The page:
The very first of my picture books for children came out in 2014 and I really could not have anticipated how well it would do. It’s been translated into lots of different languages (including complex Chinese), a second edition paperback is coming out soon, there’s an associated sticker and activity book and the sequel with twelve more emotions is on its way: How are you feeling now? I’ve had lots of positive feedback from parents, teachers and carers. I have been told children take it to bed and cuddle it, that they found their child using one of the strategies, that they more willingly declare their emotions and that they stare at the pictures for ages. One of my favourite (unrelated to children) stories I was told was that some nurses looked at it at the start and end of their shift together to assess how they were feeling and to find out what to do about it! I love that (and I’d love to write a grown-up version of the book!)
A journey into using this book starts when children turn to the contents page. Here it invites children to consider what they might be feeling from a choice of twelve emotions – feeling: happy, angry, bored, worried, sad, excited, grumpy, scared, quiet, jealous, embarrassed or shy. Then depending upon why you decide you might be feeling, you are invited to turn to a double page spread where you are given some suggestions about what you might like to try when you feel that way. Here’s the happiness page:
I think the beauty of the book is its simplicity but I think its worth is something different. I have grown to realise that it’s not necessarily the content of the book that is its main plus – no – it’s simply that children are considering and focusing on what they might be feeling more than they might have done, as a result of my book! We are generally not encouraged to even consider emotions but this book is a brilliant start on a journey to improve emotional intelligence. It also helps children consider that there might be things they can do to help them manage their emotions of course.
It’s also a great book for parents/carers to share with their children as they too can reflect upon what they might be feeling or had felt that day. It can be a deeply connecting experience with your child.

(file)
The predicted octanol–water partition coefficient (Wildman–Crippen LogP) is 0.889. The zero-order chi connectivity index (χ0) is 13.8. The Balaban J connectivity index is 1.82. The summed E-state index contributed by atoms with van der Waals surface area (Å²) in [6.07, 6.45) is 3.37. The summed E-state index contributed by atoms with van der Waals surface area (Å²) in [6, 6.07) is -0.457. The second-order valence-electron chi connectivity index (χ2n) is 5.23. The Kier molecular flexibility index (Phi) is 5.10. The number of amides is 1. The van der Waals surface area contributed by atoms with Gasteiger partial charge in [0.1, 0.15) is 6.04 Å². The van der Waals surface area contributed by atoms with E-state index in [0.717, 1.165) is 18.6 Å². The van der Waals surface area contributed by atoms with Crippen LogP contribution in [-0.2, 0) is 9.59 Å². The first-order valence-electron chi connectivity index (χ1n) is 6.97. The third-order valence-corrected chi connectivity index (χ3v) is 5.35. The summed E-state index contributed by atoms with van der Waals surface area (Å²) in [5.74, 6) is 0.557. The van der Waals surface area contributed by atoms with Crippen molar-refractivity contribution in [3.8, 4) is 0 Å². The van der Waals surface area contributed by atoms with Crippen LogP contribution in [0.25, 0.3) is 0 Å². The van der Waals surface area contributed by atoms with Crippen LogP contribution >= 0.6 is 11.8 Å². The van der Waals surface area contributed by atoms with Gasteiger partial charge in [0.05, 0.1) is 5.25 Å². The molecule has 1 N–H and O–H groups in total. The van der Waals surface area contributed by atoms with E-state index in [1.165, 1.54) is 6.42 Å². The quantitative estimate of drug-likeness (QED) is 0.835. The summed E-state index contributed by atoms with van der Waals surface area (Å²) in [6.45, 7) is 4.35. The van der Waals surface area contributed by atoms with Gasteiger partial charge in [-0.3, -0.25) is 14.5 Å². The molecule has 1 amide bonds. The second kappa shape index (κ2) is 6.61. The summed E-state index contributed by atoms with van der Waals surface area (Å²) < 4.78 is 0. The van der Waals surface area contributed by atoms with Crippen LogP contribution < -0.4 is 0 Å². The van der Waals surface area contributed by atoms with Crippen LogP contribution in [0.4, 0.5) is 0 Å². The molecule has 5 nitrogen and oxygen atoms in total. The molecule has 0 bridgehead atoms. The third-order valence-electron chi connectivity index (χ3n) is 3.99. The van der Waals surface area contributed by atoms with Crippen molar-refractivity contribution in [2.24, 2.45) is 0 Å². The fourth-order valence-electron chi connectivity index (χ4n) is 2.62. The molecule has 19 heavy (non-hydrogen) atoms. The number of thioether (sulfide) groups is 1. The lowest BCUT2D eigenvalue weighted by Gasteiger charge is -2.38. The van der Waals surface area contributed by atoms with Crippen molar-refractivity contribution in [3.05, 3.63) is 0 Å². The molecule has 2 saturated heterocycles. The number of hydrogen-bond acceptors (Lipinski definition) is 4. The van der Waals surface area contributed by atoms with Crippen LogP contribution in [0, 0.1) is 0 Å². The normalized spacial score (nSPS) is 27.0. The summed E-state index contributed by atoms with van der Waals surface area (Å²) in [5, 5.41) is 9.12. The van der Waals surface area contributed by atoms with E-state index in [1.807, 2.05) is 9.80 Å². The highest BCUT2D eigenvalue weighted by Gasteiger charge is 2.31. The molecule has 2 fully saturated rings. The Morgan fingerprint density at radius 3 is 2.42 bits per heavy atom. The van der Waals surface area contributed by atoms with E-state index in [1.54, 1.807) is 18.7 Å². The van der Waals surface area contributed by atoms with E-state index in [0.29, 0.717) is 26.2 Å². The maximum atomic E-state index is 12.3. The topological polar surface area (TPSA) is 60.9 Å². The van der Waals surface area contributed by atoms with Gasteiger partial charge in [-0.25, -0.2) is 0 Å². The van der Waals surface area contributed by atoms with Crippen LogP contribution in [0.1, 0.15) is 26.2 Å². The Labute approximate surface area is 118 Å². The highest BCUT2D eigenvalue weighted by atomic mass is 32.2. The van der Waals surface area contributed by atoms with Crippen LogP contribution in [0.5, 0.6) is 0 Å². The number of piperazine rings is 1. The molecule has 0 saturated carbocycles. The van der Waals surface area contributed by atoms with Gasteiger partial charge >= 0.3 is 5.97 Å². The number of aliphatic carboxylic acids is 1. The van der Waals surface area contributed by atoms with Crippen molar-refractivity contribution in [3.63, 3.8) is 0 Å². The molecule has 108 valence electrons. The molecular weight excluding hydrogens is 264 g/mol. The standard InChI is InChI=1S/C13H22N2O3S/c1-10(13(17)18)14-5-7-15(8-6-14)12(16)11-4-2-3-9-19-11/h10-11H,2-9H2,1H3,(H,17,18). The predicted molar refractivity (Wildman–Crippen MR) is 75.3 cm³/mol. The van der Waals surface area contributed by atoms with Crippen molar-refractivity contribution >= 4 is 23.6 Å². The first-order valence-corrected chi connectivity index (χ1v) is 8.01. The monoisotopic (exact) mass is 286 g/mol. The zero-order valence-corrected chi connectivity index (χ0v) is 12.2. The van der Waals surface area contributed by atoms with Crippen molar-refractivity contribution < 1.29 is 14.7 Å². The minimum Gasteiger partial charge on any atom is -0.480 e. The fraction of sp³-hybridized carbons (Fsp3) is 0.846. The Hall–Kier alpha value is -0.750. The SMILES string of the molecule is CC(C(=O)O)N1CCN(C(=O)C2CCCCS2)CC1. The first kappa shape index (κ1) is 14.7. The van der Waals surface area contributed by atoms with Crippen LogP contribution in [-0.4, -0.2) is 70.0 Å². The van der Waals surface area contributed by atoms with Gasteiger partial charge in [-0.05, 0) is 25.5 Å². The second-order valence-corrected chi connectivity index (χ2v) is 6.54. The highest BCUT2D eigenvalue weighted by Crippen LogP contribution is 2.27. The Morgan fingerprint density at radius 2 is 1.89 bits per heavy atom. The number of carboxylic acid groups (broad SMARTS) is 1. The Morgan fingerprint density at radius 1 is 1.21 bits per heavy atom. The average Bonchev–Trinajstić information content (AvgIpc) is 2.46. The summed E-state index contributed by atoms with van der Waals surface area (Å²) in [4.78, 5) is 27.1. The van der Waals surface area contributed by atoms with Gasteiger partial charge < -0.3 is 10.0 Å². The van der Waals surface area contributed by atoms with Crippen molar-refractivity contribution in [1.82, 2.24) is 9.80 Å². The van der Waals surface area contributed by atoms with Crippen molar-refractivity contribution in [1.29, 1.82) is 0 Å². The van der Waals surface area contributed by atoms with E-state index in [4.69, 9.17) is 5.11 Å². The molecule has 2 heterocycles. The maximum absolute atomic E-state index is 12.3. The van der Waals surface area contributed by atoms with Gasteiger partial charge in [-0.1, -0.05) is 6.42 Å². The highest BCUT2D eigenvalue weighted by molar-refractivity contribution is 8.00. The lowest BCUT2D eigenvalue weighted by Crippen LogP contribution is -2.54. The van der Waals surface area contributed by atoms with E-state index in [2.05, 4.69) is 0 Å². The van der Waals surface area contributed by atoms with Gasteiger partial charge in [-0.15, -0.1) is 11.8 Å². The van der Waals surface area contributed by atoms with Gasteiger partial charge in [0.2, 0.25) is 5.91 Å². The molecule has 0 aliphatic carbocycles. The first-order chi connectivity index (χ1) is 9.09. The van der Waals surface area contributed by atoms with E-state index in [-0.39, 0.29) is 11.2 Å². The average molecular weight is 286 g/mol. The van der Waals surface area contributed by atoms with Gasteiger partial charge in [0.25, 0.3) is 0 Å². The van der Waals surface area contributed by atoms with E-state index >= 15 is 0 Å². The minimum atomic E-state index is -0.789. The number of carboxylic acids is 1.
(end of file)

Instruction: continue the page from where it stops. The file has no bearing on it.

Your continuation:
I also recently found the original sketches I did to hand over to the (then unknown to me) illustrator: Sarah Jennings. I think we can safely say, Sarah nailed it!
So with this book in mind, what could parents/carers teachers do to enhance its use? Here are a few ideas:
- Ask children to draw a picture of themselves experiencing each emotion.
- Consider what a trigger for each emotion could be – for them. You could also ask children to consider when they think they might have seen someone else experience any of the emotions and what they think triggered it for them. There’s potentially lots of discussion about what triggers different emotions that could be re-visited regularly.
- Sort the emotions into enjoyable or unenjoyable, order them from what they think are most noticeable to least noticeable emotions, consider which emotions last a few seconds and which last longer, sort them into emotions that make you feel like doing lots and those that make you feel like doing very little.
- Find other words that mean happy, angry, sad and scared, together. Decide which words sound like you’re experiencing the emotion strongly and which less so.
- Consider other emotions not included in the book and come up with ideas of what you could do when you felt those. e.g. lonely, disappointed, grateful.
- Decide which of the eight suggestions on each emotion page they would most want to do.
- Make an emotion poster of the twelve emotions by copying their favourite picture on each emotion page or copy emoticons from the internet.
- Make a guess of which emotion you might feel the most often (this can give interesting insights in itself) and then keep a tally (as best as you can) of which of the twelve emotions you have felt each day, for a week and compare with your prediction and discuss. This can help children really focus inwardly on their emotions.
- Ask children what it feels like to be … (insert emotion). Note down what they say. Compare it to the small insert on each page that says something about, or describes each emotion.
- Make a smile collage like it suggests on page 7.
- Ask children for an honest answer about what anger makes them feel like doing.
- Create the longest list you can of things you could do when you feel bored.
- Draw their own worry extractor (page 12) – or make one! Or create a worry machine.
- Consider what sadness (or any of the other emotions) would look like if it was a statue.
- Draw excitement (like it suggests in the How Are You Feeling Today? Activity and Sticker Book.) Think about which colours you would use, what lines and shapes and any images you might include (like a firework).
- Pull your grumpiest faces and hold them until one of you laughs!
- Consider feeling scared and what makes you feel scared. Ask which things are actually dangerous and why.
- Wonder if there are times when you are more likely to feel the need to be quiet e.g. first thing in the morning, last thing at night, when you get home from school, when you eat your lunch, after a loud event with lots of people, when you’re concentrating, just before you’re about to do something that asks a lot of you etc.
- Consider anything you have been jealous or envious about. Talk about this and be curious about why you felt this. Does it highlight something you want to try and improve or try or need to think differently about?
- Share a story of embarrassment. Try to make it funny and join in with any laughter.
- Make a really simple plan for when you might next feel shy including some of the ideas on pages 28 and 29.